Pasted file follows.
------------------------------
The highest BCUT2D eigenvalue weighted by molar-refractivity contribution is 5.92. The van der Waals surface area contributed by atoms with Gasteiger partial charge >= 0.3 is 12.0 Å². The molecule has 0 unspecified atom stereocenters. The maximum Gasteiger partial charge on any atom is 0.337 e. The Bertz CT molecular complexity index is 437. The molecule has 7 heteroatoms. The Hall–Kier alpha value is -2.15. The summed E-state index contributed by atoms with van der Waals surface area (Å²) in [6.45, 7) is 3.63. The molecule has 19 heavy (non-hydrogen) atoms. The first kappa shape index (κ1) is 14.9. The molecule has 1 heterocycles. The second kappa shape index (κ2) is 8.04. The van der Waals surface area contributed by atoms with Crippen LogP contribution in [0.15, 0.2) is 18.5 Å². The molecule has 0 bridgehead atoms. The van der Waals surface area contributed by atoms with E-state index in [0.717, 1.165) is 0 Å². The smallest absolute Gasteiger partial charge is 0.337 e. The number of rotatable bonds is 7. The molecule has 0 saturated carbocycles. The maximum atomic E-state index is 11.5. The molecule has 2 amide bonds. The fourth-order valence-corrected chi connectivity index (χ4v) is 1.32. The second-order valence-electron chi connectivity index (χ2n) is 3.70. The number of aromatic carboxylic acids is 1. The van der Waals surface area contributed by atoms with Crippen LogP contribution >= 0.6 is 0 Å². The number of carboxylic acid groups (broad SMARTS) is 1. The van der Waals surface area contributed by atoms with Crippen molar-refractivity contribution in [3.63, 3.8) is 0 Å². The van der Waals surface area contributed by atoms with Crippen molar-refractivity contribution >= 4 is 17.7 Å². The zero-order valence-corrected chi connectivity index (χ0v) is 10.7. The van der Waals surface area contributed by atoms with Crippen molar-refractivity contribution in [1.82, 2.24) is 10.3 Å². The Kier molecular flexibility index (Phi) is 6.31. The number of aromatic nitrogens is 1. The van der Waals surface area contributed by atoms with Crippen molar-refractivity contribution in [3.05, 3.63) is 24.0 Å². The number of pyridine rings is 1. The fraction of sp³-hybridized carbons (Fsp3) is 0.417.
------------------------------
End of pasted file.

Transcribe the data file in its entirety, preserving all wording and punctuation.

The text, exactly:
The highest BCUT2D eigenvalue weighted by molar-refractivity contribution is 5.92. The van der Waals surface area contributed by atoms with Gasteiger partial charge >= 0.3 is 12.0 Å². The molecule has 0 unspecified atom stereocenters. The maximum Gasteiger partial charge on any atom is 0.337 e. The Bertz CT molecular complexity index is 437. The molecule has 7 heteroatoms. The Hall–Kier alpha value is -2.15. The summed E-state index contributed by atoms with van der Waals surface area (Å²) in [6.45, 7) is 3.63. The molecule has 19 heavy (non-hydrogen) atoms. The first kappa shape index (κ1) is 14.9. The molecule has 1 heterocycles. The second kappa shape index (κ2) is 8.04. The van der Waals surface area contributed by atoms with Crippen LogP contribution in [0.15, 0.2) is 18.5 Å². The molecule has 0 bridgehead atoms. The van der Waals surface area contributed by atoms with E-state index in [0.717, 1.165) is 0 Å². The smallest absolute Gasteiger partial charge is 0.337 e. The number of rotatable bonds is 7. The molecule has 0 saturated carbocycles. The maximum atomic E-state index is 11.5. The molecule has 2 amide bonds. The fourth-order valence-corrected chi connectivity index (χ4v) is 1.32. The second-order valence-electron chi connectivity index (χ2n) is 3.70. The number of aromatic carboxylic acids is 1. The van der Waals surface area contributed by atoms with Crippen LogP contribution >= 0.6 is 0 Å². The number of carboxylic acid groups (broad SMARTS) is 1. The van der Waals surface area contributed by atoms with Crippen molar-refractivity contribution in [3.63, 3.8) is 0 Å². The van der Waals surface area contributed by atoms with Crippen molar-refractivity contribution >= 4 is 17.7 Å². The zero-order valence-corrected chi connectivity index (χ0v) is 10.7. The van der Waals surface area contributed by atoms with Crippen molar-refractivity contribution in [1.82, 2.24) is 10.3 Å². The Kier molecular flexibility index (Phi) is 6.31. The number of aromatic nitrogens is 1. The van der Waals surface area contributed by atoms with Crippen molar-refractivity contribution in [3.05, 3.63) is 24.0 Å². The number of pyridine rings is 1. The fraction of sp³-hybridized carbons (Fsp3) is 0.417.